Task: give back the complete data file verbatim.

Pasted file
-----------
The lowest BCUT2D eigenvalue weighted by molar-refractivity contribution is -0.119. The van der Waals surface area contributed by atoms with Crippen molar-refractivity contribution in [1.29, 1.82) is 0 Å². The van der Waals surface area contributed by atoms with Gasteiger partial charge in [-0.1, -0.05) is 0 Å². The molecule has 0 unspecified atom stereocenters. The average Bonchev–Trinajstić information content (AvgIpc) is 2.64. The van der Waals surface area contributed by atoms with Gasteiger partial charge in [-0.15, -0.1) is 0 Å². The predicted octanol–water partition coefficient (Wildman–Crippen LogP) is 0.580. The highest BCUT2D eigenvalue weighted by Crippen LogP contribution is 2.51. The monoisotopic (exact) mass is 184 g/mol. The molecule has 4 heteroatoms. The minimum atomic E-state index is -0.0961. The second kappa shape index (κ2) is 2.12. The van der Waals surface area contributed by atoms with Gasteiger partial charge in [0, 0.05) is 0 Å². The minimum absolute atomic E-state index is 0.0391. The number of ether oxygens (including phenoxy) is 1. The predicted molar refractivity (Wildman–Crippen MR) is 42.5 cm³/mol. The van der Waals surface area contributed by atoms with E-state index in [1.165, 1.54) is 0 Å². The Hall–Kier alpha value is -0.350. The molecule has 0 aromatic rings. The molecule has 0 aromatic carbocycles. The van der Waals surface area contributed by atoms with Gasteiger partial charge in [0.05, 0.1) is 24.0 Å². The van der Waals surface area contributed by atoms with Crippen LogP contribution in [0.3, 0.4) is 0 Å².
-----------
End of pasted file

The lowest BCUT2D eigenvalue weighted by molar-refractivity contribution is -0.119. The van der Waals surface area contributed by atoms with Crippen molar-refractivity contribution in [1.29, 1.82) is 0 Å². The van der Waals surface area contributed by atoms with Gasteiger partial charge in [-0.1, -0.05) is 0 Å². The molecule has 0 unspecified atom stereocenters. The average Bonchev–Trinajstić information content (AvgIpc) is 2.64. The van der Waals surface area contributed by atoms with Gasteiger partial charge in [-0.15, -0.1) is 0 Å². The predicted octanol–water partition coefficient (Wildman–Crippen LogP) is 0.580. The highest BCUT2D eigenvalue weighted by Crippen LogP contribution is 2.51. The monoisotopic (exact) mass is 184 g/mol. The molecule has 4 heteroatoms. The minimum atomic E-state index is -0.0961. The second kappa shape index (κ2) is 2.12. The van der Waals surface area contributed by atoms with Gasteiger partial charge in [0, 0.05) is 0 Å². The minimum absolute atomic E-state index is 0.0391. The number of ether oxygens (including phenoxy) is 1. The predicted molar refractivity (Wildman–Crippen MR) is 42.5 cm³/mol. The van der Waals surface area contributed by atoms with E-state index in [1.165, 1.54) is 0 Å². The Hall–Kier alpha value is -0.350. The molecule has 0 aromatic rings. The molecule has 0 aromatic carbocycles. The van der Waals surface area contributed by atoms with Gasteiger partial charge in [0.05, 0.1) is 24.0 Å². The van der Waals surface area contributed by atoms with Crippen LogP contribution in [0.3, 0.4) is 0 Å².